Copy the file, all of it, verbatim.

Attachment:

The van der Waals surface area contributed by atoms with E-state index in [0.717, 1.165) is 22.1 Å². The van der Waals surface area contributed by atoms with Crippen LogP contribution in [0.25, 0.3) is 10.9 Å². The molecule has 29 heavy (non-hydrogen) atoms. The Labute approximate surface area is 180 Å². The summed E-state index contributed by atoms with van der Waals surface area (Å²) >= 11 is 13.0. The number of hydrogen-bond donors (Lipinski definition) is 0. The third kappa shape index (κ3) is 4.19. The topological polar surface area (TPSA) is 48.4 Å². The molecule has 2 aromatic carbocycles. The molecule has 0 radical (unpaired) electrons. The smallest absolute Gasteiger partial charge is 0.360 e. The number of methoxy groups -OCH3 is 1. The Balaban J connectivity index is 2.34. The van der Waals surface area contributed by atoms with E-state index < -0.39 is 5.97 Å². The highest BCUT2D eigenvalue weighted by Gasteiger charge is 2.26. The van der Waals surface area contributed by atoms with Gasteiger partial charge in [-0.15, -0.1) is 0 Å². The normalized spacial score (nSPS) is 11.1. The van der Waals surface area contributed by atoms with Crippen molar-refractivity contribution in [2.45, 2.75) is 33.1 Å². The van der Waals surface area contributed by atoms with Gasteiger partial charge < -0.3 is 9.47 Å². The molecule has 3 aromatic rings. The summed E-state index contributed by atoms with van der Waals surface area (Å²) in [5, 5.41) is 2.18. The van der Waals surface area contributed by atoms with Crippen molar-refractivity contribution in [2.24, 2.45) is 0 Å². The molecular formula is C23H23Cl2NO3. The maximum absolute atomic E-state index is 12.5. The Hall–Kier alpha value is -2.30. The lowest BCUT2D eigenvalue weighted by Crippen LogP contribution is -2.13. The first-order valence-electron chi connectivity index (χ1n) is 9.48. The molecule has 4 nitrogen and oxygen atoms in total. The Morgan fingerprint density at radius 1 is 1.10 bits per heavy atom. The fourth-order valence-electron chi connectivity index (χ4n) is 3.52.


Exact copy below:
The van der Waals surface area contributed by atoms with E-state index in [0.717, 1.165) is 22.1 Å². The van der Waals surface area contributed by atoms with Crippen LogP contribution in [0.25, 0.3) is 10.9 Å². The molecule has 29 heavy (non-hydrogen) atoms. The Labute approximate surface area is 180 Å². The summed E-state index contributed by atoms with van der Waals surface area (Å²) >= 11 is 13.0. The number of hydrogen-bond donors (Lipinski definition) is 0. The third kappa shape index (κ3) is 4.19. The topological polar surface area (TPSA) is 48.4 Å². The molecule has 2 aromatic carbocycles. The molecule has 0 radical (unpaired) electrons. The smallest absolute Gasteiger partial charge is 0.360 e. The number of methoxy groups -OCH3 is 1. The Balaban J connectivity index is 2.34. The van der Waals surface area contributed by atoms with E-state index < -0.39 is 5.97 Å². The highest BCUT2D eigenvalue weighted by Gasteiger charge is 2.26. The van der Waals surface area contributed by atoms with Gasteiger partial charge in [-0.15, -0.1) is 0 Å². The normalized spacial score (nSPS) is 11.1. The van der Waals surface area contributed by atoms with Crippen molar-refractivity contribution in [2.45, 2.75) is 33.1 Å². The van der Waals surface area contributed by atoms with Gasteiger partial charge < -0.3 is 9.47 Å². The molecule has 3 aromatic rings. The summed E-state index contributed by atoms with van der Waals surface area (Å²) in [5, 5.41) is 2.18. The van der Waals surface area contributed by atoms with Crippen molar-refractivity contribution in [2.24, 2.45) is 0 Å². The molecular formula is C23H23Cl2NO3. The maximum absolute atomic E-state index is 12.5. The Hall–Kier alpha value is -2.30. The lowest BCUT2D eigenvalue weighted by Crippen LogP contribution is -2.13. The first-order valence-electron chi connectivity index (χ1n) is 9.48. The molecule has 4 nitrogen and oxygen atoms in total. The Morgan fingerprint density at radius 1 is 1.10 bits per heavy atom. The fourth-order valence-electron chi connectivity index (χ4n) is 3.52.